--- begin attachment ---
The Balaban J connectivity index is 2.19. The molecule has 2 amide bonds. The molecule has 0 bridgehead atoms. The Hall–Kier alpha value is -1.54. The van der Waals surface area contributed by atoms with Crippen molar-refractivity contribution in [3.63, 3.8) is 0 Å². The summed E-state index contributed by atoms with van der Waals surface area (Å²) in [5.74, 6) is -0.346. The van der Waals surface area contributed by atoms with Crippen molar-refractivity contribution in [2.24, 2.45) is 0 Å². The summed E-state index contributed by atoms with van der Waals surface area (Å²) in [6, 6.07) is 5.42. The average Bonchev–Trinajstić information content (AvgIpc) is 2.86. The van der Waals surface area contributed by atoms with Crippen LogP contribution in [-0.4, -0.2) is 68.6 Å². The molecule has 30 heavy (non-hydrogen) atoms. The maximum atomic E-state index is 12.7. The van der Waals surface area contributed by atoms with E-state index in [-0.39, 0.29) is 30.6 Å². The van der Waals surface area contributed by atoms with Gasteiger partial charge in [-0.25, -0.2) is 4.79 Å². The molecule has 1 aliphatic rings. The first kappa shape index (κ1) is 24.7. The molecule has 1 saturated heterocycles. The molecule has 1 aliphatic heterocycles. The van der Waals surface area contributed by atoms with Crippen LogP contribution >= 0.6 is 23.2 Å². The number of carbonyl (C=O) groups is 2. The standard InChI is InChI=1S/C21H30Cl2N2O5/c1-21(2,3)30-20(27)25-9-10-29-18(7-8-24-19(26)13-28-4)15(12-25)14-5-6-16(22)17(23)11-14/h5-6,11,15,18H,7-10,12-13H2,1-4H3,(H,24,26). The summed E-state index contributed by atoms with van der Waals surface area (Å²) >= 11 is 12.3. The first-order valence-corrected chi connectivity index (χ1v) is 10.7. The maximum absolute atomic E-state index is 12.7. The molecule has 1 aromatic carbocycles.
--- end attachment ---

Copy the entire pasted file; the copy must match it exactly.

The Balaban J connectivity index is 2.19. The molecule has 2 amide bonds. The molecule has 0 bridgehead atoms. The Hall–Kier alpha value is -1.54. The van der Waals surface area contributed by atoms with Crippen molar-refractivity contribution in [3.63, 3.8) is 0 Å². The summed E-state index contributed by atoms with van der Waals surface area (Å²) in [5.74, 6) is -0.346. The van der Waals surface area contributed by atoms with Crippen molar-refractivity contribution in [2.24, 2.45) is 0 Å². The summed E-state index contributed by atoms with van der Waals surface area (Å²) in [6, 6.07) is 5.42. The average Bonchev–Trinajstić information content (AvgIpc) is 2.86. The van der Waals surface area contributed by atoms with Crippen LogP contribution in [-0.4, -0.2) is 68.6 Å². The molecule has 30 heavy (non-hydrogen) atoms. The maximum atomic E-state index is 12.7. The van der Waals surface area contributed by atoms with E-state index in [-0.39, 0.29) is 30.6 Å². The van der Waals surface area contributed by atoms with Gasteiger partial charge in [-0.25, -0.2) is 4.79 Å². The molecule has 1 aliphatic rings. The first kappa shape index (κ1) is 24.7. The molecule has 1 saturated heterocycles. The molecule has 1 aliphatic heterocycles. The van der Waals surface area contributed by atoms with Crippen LogP contribution >= 0.6 is 23.2 Å². The number of carbonyl (C=O) groups is 2. The standard InChI is InChI=1S/C21H30Cl2N2O5/c1-21(2,3)30-20(27)25-9-10-29-18(7-8-24-19(26)13-28-4)15(12-25)14-5-6-16(22)17(23)11-14/h5-6,11,15,18H,7-10,12-13H2,1-4H3,(H,24,26). The summed E-state index contributed by atoms with van der Waals surface area (Å²) >= 11 is 12.3. The first-order valence-corrected chi connectivity index (χ1v) is 10.7. The maximum absolute atomic E-state index is 12.7. The molecule has 1 aromatic carbocycles.